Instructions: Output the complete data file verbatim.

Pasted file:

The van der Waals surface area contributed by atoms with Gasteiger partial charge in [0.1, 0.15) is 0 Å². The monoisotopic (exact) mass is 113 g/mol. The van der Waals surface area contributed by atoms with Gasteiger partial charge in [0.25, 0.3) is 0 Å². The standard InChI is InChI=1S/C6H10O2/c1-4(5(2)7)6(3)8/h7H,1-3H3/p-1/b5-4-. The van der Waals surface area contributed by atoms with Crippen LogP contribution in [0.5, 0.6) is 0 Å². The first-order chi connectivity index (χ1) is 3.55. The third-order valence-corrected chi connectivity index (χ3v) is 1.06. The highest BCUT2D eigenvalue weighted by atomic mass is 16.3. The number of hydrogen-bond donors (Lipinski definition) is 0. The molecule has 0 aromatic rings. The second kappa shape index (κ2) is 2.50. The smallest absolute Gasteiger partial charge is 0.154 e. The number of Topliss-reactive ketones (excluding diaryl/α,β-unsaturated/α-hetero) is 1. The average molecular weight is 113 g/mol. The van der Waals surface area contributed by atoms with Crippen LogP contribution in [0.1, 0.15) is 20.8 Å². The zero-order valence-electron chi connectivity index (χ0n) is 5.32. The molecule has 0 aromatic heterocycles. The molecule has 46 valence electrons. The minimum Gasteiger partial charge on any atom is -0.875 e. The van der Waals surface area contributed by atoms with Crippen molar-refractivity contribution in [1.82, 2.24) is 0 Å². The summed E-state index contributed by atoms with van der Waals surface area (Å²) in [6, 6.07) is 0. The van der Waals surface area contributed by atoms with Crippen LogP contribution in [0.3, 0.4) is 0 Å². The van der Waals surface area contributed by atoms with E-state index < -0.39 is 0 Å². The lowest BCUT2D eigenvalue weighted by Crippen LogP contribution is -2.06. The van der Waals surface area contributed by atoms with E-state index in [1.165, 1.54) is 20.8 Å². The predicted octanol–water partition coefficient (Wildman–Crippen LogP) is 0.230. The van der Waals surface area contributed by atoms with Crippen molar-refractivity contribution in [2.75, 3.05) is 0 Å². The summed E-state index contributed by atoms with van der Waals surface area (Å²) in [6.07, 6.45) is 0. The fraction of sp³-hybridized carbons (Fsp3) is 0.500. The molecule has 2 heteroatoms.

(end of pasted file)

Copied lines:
The van der Waals surface area contributed by atoms with Gasteiger partial charge in [0.1, 0.15) is 0 Å². The monoisotopic (exact) mass is 113 g/mol. The van der Waals surface area contributed by atoms with Gasteiger partial charge in [0.25, 0.3) is 0 Å². The standard InChI is InChI=1S/C6H10O2/c1-4(5(2)7)6(3)8/h7H,1-3H3/p-1/b5-4-. The van der Waals surface area contributed by atoms with Crippen LogP contribution in [0.5, 0.6) is 0 Å². The first-order chi connectivity index (χ1) is 3.55. The third-order valence-corrected chi connectivity index (χ3v) is 1.06. The highest BCUT2D eigenvalue weighted by atomic mass is 16.3. The number of hydrogen-bond donors (Lipinski definition) is 0. The molecule has 0 aromatic rings. The second kappa shape index (κ2) is 2.50. The smallest absolute Gasteiger partial charge is 0.154 e. The number of Topliss-reactive ketones (excluding diaryl/α,β-unsaturated/α-hetero) is 1. The average molecular weight is 113 g/mol. The van der Waals surface area contributed by atoms with Crippen LogP contribution in [0.1, 0.15) is 20.8 Å². The zero-order valence-electron chi connectivity index (χ0n) is 5.32. The molecule has 0 aromatic heterocycles. The molecule has 46 valence electrons. The minimum Gasteiger partial charge on any atom is -0.875 e. The van der Waals surface area contributed by atoms with Crippen molar-refractivity contribution in [1.82, 2.24) is 0 Å². The summed E-state index contributed by atoms with van der Waals surface area (Å²) in [6, 6.07) is 0. The van der Waals surface area contributed by atoms with Crippen LogP contribution in [0.3, 0.4) is 0 Å². The van der Waals surface area contributed by atoms with E-state index < -0.39 is 0 Å². The lowest BCUT2D eigenvalue weighted by Crippen LogP contribution is -2.06. The van der Waals surface area contributed by atoms with E-state index in [1.165, 1.54) is 20.8 Å². The predicted octanol–water partition coefficient (Wildman–Crippen LogP) is 0.230. The van der Waals surface area contributed by atoms with Crippen molar-refractivity contribution in [2.75, 3.05) is 0 Å². The summed E-state index contributed by atoms with van der Waals surface area (Å²) in [6.07, 6.45) is 0. The fraction of sp³-hybridized carbons (Fsp3) is 0.500. The molecule has 2 heteroatoms.